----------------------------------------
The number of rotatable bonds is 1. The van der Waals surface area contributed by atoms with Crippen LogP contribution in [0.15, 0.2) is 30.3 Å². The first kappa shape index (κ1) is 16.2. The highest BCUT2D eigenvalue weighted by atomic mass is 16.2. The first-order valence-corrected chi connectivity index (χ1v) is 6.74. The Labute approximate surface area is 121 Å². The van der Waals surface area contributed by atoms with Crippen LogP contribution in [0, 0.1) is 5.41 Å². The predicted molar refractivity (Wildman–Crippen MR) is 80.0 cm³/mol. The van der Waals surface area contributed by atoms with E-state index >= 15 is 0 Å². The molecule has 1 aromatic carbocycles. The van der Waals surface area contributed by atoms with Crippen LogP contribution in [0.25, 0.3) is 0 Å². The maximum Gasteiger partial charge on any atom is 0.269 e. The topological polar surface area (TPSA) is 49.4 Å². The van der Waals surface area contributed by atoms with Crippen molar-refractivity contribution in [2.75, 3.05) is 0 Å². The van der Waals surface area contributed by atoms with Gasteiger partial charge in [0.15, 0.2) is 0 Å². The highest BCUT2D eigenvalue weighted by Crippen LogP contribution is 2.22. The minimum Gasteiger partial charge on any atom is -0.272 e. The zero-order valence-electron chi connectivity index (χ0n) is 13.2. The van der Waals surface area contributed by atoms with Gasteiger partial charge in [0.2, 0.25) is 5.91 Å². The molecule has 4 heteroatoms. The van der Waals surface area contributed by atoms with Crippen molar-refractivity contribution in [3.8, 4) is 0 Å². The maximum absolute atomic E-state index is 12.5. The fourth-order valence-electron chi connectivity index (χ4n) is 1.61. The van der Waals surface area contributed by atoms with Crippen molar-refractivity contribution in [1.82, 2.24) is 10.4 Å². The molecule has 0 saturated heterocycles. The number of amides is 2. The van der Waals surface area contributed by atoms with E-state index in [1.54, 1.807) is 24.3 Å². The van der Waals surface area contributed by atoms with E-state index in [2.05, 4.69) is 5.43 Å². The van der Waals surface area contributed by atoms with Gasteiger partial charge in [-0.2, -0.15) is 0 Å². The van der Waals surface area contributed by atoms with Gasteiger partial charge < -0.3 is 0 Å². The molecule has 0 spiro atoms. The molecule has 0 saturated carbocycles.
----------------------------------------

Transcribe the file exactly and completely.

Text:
The number of rotatable bonds is 1. The van der Waals surface area contributed by atoms with Crippen LogP contribution in [0.15, 0.2) is 30.3 Å². The first kappa shape index (κ1) is 16.2. The highest BCUT2D eigenvalue weighted by atomic mass is 16.2. The first-order valence-corrected chi connectivity index (χ1v) is 6.74. The Labute approximate surface area is 121 Å². The van der Waals surface area contributed by atoms with Crippen LogP contribution in [0, 0.1) is 5.41 Å². The predicted molar refractivity (Wildman–Crippen MR) is 80.0 cm³/mol. The van der Waals surface area contributed by atoms with E-state index >= 15 is 0 Å². The molecule has 1 aromatic carbocycles. The van der Waals surface area contributed by atoms with Crippen LogP contribution in [0.25, 0.3) is 0 Å². The maximum Gasteiger partial charge on any atom is 0.269 e. The topological polar surface area (TPSA) is 49.4 Å². The van der Waals surface area contributed by atoms with Crippen molar-refractivity contribution in [2.75, 3.05) is 0 Å². The van der Waals surface area contributed by atoms with Gasteiger partial charge in [0.15, 0.2) is 0 Å². The highest BCUT2D eigenvalue weighted by Crippen LogP contribution is 2.22. The minimum Gasteiger partial charge on any atom is -0.272 e. The zero-order valence-electron chi connectivity index (χ0n) is 13.2. The van der Waals surface area contributed by atoms with Gasteiger partial charge in [0.2, 0.25) is 5.91 Å². The molecule has 4 heteroatoms. The van der Waals surface area contributed by atoms with Crippen molar-refractivity contribution in [3.8, 4) is 0 Å². The maximum absolute atomic E-state index is 12.5. The fourth-order valence-electron chi connectivity index (χ4n) is 1.61. The van der Waals surface area contributed by atoms with Crippen molar-refractivity contribution in [1.82, 2.24) is 10.4 Å². The molecule has 0 saturated heterocycles. The number of amides is 2. The van der Waals surface area contributed by atoms with E-state index in [1.54, 1.807) is 24.3 Å². The van der Waals surface area contributed by atoms with E-state index in [2.05, 4.69) is 5.43 Å². The van der Waals surface area contributed by atoms with Gasteiger partial charge in [-0.2, -0.15) is 0 Å². The van der Waals surface area contributed by atoms with Gasteiger partial charge < -0.3 is 0 Å². The molecule has 0 spiro atoms. The molecule has 0 saturated carbocycles.